Date: May 13, 1982
Creator: Briggs, R.J. & Yu, S.
Partner: UNT Libraries Government Documents Department

Analytic solution for the problem of gridded gap-electron flow interaction

Description: The present study is motivated by the modelling of high-power klystrons. The two basic components of a Klystron are the resonant cavities and the drift spaces. This paper addresses only the first of these two components. Modelling of the drift spaces is deferred to future work. The formulation is not restricted to Klystron modelling, but is applicable to any problem involving the interaction of an electron beam with a resonant cavity. While the theory of Klystrons has been worked out in detail in the small signal limit, the problem remains largely unsolved when the signals are large. In particular, the hydrodynamic models of electron beams used to derive the small signal theories fail when particle trajectories cross each other. In this paper, we employ a Vlasov description of the electron beam to study the Klystron problem. In the Vlasov formulation we follow the evolution of the electron distribution function in phase-space. The general framework can naturally accommodate particle crossing, and the beam dynamics is accurately described even when the signals are large.
Date: January 1, 1984
Creator: Kheifets, S.; Yu, S. & Jaeger, J.
Partner: UNT Libraries Government Documents Department

Analysis of valence-electron structures of Y/sub 3/Al/sub 5/O/sub 12/(YAG) and Al/sub 2/O/sub 3/, Cr/sub 2/O/sub 2/ (Ruby), a study of certain properties of these laser materials related to their valence-electron structures

Description: A direct method of determination of the valence-electron structure from its crystal structure has been presented by the writer at XIIth International Congress of Crystallography, at Ottawa, 1981. Here the method is applied to determine the valence-electron structures of Y/sub 3/Al/sub 5/O/sub 12/ (YAG) and Al/sub 2/O/sub 3/, Cr/sub 2/O/sub 3/ (ruby) to see how certain properties of these laser materials are related to their valence-electron structures. The first point observed is the very strong, continuous, but zig-zag three-dimensional fractional covalent M-O bond nets (M = Al or Cr) being connected with the high melting points, the great resistance against the puncture by the strong laser beam. In the case of Nd-YAG, the distortion caused by the replacement of the Y atoms by almost the same size Nd atoms is small. On the other hand, because of the similarity of the valence-electron structures of ..cap alpha..-Al/sub 2/O/sub 3/ and Cr/sub 2/O/sub 3/, the replacement of Al atoms by the little larger size Cr atoms in small amount is easily understood. The large atomic spins of magnetic moment m/sub B/ = 2.76 ..mu../sub B/ (= experiment value, the theoretical m/sub B/ = 2.70/sub 2/ ..mu../sub B/) of Cr atoms pointing parallel to the c axis of the hexagonal lattice, is found to be due to the direction of the spin situated in the space of lowest density space of the valence-electron cloud distribution. This agrees with the result of ..cap alpha..-Fe disclosed in the paper Electron theory of the magnetic moment structures of ..cap alpha..-Fe, epsilon-Co, Ni from neutron diffraction experiments presented at the Symposium on Neutron Scattering, Argonne National Laboratory, 1981. This will be found also true in many other oxides like ..cap alpha..-Fe/sub 2/O/sub 3/, FeTiO/sub 3/, MnTiO/sub 3/ and so on.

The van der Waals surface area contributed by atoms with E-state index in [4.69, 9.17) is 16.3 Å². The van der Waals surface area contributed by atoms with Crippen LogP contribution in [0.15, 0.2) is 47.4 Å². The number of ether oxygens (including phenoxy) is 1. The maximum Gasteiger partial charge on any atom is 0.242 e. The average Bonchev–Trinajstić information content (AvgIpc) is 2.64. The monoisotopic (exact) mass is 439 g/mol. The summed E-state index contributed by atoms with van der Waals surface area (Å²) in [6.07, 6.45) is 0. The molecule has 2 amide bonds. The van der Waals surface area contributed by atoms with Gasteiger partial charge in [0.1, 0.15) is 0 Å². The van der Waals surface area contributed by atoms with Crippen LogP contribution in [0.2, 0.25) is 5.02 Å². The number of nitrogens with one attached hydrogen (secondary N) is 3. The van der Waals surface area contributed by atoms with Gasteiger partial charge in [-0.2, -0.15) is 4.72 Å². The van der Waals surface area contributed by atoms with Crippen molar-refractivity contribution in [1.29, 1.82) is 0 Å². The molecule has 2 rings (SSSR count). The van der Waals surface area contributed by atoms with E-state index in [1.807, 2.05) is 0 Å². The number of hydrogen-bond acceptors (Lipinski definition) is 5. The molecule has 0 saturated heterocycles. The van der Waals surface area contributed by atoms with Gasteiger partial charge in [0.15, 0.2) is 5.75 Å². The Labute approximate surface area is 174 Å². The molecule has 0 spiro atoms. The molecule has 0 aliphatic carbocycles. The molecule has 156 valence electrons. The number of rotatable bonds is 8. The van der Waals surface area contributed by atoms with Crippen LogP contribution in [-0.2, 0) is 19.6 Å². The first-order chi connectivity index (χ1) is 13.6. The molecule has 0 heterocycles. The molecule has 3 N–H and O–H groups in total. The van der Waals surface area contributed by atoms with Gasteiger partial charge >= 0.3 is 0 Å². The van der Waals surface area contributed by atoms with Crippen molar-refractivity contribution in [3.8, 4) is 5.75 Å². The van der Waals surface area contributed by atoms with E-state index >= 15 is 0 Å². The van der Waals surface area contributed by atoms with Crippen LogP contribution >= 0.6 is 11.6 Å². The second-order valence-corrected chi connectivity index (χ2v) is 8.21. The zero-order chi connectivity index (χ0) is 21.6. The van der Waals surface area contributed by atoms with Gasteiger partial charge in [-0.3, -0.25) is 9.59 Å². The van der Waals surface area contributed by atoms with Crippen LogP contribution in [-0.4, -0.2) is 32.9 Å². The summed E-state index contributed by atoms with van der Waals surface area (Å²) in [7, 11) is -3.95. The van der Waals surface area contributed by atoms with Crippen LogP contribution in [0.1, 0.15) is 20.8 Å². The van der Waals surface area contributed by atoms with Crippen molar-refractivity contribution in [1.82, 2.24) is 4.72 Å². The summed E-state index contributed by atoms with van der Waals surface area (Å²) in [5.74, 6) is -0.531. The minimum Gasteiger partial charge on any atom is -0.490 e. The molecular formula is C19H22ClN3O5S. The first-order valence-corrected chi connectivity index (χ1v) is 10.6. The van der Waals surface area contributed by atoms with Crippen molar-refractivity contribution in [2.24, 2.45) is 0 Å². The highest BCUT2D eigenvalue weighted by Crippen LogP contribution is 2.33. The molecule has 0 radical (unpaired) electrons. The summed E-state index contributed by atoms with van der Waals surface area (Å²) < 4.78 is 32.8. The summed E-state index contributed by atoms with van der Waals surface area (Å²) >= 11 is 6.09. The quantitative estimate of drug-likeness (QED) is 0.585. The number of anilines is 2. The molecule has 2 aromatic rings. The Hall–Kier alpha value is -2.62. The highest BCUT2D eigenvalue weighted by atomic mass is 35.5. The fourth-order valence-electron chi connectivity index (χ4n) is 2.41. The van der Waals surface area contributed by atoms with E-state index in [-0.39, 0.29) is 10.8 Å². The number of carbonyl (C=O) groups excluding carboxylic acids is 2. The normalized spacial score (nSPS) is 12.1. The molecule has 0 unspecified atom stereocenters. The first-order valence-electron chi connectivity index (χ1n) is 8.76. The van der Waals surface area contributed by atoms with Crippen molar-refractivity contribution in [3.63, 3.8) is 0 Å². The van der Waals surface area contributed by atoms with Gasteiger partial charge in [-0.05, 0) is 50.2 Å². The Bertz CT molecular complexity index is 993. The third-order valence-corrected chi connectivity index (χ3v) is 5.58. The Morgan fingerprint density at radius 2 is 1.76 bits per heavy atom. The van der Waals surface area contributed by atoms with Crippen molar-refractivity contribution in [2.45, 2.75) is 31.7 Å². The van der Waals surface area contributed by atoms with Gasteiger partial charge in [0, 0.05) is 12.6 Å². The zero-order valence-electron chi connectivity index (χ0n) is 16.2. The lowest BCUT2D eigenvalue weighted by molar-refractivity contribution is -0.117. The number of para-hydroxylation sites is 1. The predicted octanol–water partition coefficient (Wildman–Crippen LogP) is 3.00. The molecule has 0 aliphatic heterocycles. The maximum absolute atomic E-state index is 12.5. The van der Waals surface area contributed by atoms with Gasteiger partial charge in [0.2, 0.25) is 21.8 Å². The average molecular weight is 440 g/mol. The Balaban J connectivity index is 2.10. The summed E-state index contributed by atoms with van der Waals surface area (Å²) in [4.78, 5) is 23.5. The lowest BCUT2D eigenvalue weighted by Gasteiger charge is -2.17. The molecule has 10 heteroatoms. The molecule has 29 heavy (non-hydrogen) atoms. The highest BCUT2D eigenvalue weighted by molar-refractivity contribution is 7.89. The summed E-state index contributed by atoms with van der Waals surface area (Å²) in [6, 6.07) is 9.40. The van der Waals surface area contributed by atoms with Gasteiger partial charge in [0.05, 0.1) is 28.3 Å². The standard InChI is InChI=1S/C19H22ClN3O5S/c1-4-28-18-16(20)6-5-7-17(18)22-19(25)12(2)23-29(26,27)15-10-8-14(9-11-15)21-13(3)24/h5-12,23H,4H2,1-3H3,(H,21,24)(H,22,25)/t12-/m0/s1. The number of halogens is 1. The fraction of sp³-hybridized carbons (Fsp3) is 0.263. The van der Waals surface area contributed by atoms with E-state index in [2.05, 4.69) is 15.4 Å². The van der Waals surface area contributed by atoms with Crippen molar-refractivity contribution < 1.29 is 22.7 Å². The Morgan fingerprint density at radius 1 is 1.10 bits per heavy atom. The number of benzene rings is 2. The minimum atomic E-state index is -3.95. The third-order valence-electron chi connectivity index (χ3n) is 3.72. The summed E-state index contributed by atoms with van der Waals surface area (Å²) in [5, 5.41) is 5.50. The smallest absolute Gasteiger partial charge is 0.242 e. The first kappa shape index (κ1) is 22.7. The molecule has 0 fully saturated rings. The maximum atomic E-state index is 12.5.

Date: January 1, 1982
Creator: Yu, S.H. & Yu, L.H.
Partner: UNT Libraries Government Documents Department

Is the two-term expansion valid for highly anisotropic systems. The Townsend ionization coefficient in strong runaway as a test case

Description: The Townsend ionization coefficient in the strong runaway regime is calculated within the framework of the two-term expansion. Results are compared to the 1-D model. General features of the two models are qualitatively similar, but quantitative differences by factors of approx. 2 are observed.